Your Credit Score: Credit really matters. Your credit score is a compilation of your payment history, amount owed, length of credit history, new credit and credit mix. A higher score means a lower likelihood that you will default on any new debt you take on. I have seen lenders allow up to a 50% back-end ratio for someone with great credit. It isn’t common, but it’s possible. Keep in mind, there are also minimum credit scores to qualify for a mortgage as well. For FHA loans your FICO score must be at least 500 and with most conventional loans it must be at least 620.
Your Job History: We’ve already discussed how your income can impact your qualification (mostly in terms of how it impacts your debt-to-income ratio) but job history plays a role too. Lenders want to see steady employment because it increases the likelihood that you will continue to be able to pay your mortgage. Holding down a steady job means that you have a steady stream of income. For those of us that attended graduate school, this might be more of a limiting factor than the student loans themselves. Most lenders like to see an employment history of around one to two years but again there are absolutely exceptions to this rule.
Size of Down Payment: A larger down payment is typically much more attractive to lenders. It gives you a little bit of skin in the game so to speak because you are providing a greater initial investment into the home (this is part of why many lenders require mortgage insurance if you put less than 20% down). In addition, a higher down payment will lower your front-end ratio. If you can manage to save a 20% or more down payment, your student loans are far less likely to affect the loan process.
The Lender: It is SO important to shop around for your mortgage. Different lenders and financial institutions have vastly different standards, qualifying ratios and programs to help home buyers. You are doing yourself a MAJOR disservice to only talk to one lender. While one lender might deny to qualify you for a mortgage or give you a higher interest rate, another may qualify you with little issue. The decision could, at worst, cost you the house of your dreams, but even if you do qualify, it can cost you thousands and thousands of dollars over the life of your loan.
Other Options for Student Loans
Refinancing – Restructuring your debt through student loan refinancing may be one way to afford a mortgage loan. You may be able to qualify for lower interest rates, thereby saving money on monthly payments and lowering your DTI. You can also select a shorter repayment period if your goal is to get out of debt as quickly as possible, but this may increase your debt to income ratio in the short term. Make sure you have a full understanding of the pros and cons of refinancing before you make changes to your loans though. Many times, if you are in a federal loan program (like Public Service Loan Forgiveness), refinancing with a private lender makes you ineligible for the program.
Physician Loan Programs – May clinicians coming out of a graduate medical program will have much higher student debt ratios that typical student borrows. The great news out there is that there are physician loan programs available that allow you to qualify for loans with low or no down payment and much higher DTI than typically allowed. These programs aren’t all specific to medical doctors either. Many programs also include practitioners with a DO, DDS, DMD, DVM, PharmD, DPT, PhD, OD and JD among others. Finding a lender that is familiar with these programs can sometimes be the difference between qualifying for a loan or being denied.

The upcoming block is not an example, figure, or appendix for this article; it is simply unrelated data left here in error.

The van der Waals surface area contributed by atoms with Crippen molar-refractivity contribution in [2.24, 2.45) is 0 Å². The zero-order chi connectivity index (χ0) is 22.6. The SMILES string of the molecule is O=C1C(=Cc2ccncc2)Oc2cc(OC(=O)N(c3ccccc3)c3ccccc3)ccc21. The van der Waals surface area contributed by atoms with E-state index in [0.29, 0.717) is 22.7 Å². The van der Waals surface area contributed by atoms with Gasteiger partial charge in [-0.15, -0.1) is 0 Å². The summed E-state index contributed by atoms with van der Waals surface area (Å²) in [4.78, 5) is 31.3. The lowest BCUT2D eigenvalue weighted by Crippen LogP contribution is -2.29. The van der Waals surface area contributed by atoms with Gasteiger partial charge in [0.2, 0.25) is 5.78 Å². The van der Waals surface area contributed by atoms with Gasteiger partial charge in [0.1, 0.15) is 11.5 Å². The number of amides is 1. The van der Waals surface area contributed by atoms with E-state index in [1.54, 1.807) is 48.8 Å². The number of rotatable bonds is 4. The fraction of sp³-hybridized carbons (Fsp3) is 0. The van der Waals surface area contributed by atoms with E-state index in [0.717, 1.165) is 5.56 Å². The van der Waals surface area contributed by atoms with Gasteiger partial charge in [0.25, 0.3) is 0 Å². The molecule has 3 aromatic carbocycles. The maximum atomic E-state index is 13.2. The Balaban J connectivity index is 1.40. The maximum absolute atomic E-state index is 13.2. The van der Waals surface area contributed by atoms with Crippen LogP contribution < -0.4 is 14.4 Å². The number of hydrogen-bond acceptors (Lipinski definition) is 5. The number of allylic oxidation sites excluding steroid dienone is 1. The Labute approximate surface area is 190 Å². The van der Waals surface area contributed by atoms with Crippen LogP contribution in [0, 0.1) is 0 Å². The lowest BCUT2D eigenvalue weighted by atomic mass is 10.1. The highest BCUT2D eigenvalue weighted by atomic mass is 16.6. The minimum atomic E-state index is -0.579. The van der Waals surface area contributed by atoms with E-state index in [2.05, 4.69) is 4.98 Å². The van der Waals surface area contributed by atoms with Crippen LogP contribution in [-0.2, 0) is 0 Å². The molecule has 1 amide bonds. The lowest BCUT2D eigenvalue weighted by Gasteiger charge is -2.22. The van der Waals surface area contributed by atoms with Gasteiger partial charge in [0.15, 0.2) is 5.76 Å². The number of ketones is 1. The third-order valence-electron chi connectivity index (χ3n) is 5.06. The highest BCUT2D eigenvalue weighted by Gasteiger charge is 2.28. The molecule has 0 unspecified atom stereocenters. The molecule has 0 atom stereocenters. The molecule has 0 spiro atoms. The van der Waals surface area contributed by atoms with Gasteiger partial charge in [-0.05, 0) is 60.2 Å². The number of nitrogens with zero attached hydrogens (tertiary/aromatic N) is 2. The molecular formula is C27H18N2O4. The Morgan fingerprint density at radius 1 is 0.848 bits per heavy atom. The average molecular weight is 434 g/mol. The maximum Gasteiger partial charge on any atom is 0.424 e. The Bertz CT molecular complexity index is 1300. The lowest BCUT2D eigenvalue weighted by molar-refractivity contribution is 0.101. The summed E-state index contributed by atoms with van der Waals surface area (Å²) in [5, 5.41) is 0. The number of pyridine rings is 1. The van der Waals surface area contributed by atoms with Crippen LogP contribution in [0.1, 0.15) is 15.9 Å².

Your Next Steps - Create a Plan!
Ok, now what? Well, now that you’ve calculated your debt to income ratios and gotten a little more information about what can qualify or exclude you from a home mortgage, you probably fall into one of two camps: you’re either feeling pretty good about your financial situation or you’re realizing you have some work to do. If you’re in the first group, congratulations! Time to start applying for mortgage pre-approval and seriously looking at beginning your home search. If you’re in the second, it’s time to make a plan!
If your DTI is too high, consider ways to pay down or minimize your debt. To do this, you will probably need to audit your current spending habits and try to free up some of your monthly income. Be ruthless here. Do you really need three different streaming subscriptions or that weekly (or daily) Starbucks habit? Unless you are already intently tracking your expenses, I’d be willing to bet you can find places to cut costs. Small lifestyle changes can make a big difference. If you’re super motivated to make things happen quickly, you can also look at taking on a part-time job or side hustle for some extra cash. It just depends on how hard you’re willing to push and potentially sacrifice to get yourself into a home as quickly as possible.
Have you already gone through this process? I’d love to hear about your experience and any tips or tricks you used to successfully qualify for a home loan (especially if your student loan debt is high like ours).
Have specific questions about the process? I’d love to hear from you too. While I am absolutely NOT a mortgage loan officer, my husband and I have gone through this process personally several times now. Plus, because of my medical background and job as a real estate agent, I have assisted many others in similar situations work through this process as well. I’m happy to provide any help I can, even if it is referring you to a mortgage loan officer that will be able to answer questions about your specific situation in much more detail than I will.